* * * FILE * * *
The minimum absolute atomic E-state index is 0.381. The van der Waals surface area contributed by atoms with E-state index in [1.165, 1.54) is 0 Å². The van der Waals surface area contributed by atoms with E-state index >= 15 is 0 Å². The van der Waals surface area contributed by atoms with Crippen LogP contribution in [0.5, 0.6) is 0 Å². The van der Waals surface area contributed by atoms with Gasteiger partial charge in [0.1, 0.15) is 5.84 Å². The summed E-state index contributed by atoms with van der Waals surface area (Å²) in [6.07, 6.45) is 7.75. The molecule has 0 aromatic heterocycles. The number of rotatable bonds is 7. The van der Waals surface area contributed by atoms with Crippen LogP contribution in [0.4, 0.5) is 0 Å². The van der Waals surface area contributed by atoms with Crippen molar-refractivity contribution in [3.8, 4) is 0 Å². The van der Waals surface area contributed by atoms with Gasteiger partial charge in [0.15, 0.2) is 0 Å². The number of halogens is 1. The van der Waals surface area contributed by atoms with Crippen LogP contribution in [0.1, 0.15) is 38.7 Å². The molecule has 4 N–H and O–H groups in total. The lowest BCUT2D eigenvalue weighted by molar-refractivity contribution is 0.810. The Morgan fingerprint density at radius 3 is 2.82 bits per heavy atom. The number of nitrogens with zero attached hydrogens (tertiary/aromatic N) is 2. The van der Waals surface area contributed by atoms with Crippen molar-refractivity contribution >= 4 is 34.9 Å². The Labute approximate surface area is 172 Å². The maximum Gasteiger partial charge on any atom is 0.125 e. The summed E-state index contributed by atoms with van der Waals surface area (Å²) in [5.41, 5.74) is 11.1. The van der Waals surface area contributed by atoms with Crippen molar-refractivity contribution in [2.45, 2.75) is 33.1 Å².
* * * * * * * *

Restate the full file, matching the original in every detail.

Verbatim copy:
The minimum absolute atomic E-state index is 0.381. The van der Waals surface area contributed by atoms with E-state index in [1.165, 1.54) is 0 Å². The van der Waals surface area contributed by atoms with E-state index >= 15 is 0 Å². The van der Waals surface area contributed by atoms with Crippen LogP contribution in [0.5, 0.6) is 0 Å². The van der Waals surface area contributed by atoms with Gasteiger partial charge in [0.1, 0.15) is 5.84 Å². The summed E-state index contributed by atoms with van der Waals surface area (Å²) in [6.07, 6.45) is 7.75. The molecule has 0 aromatic heterocycles. The number of rotatable bonds is 7. The van der Waals surface area contributed by atoms with Crippen LogP contribution in [0.4, 0.5) is 0 Å². The van der Waals surface area contributed by atoms with Crippen molar-refractivity contribution in [3.8, 4) is 0 Å². The van der Waals surface area contributed by atoms with Gasteiger partial charge in [0.15, 0.2) is 0 Å². The number of halogens is 1. The van der Waals surface area contributed by atoms with Crippen LogP contribution in [0.1, 0.15) is 38.7 Å². The molecule has 4 N–H and O–H groups in total. The lowest BCUT2D eigenvalue weighted by molar-refractivity contribution is 0.810. The Morgan fingerprint density at radius 3 is 2.82 bits per heavy atom. The number of nitrogens with zero attached hydrogens (tertiary/aromatic N) is 2. The van der Waals surface area contributed by atoms with Crippen molar-refractivity contribution >= 4 is 34.9 Å². The Labute approximate surface area is 172 Å². The maximum Gasteiger partial charge on any atom is 0.125 e. The summed E-state index contributed by atoms with van der Waals surface area (Å²) in [5.41, 5.74) is 11.1. The van der Waals surface area contributed by atoms with Crippen molar-refractivity contribution in [2.45, 2.75) is 33.1 Å².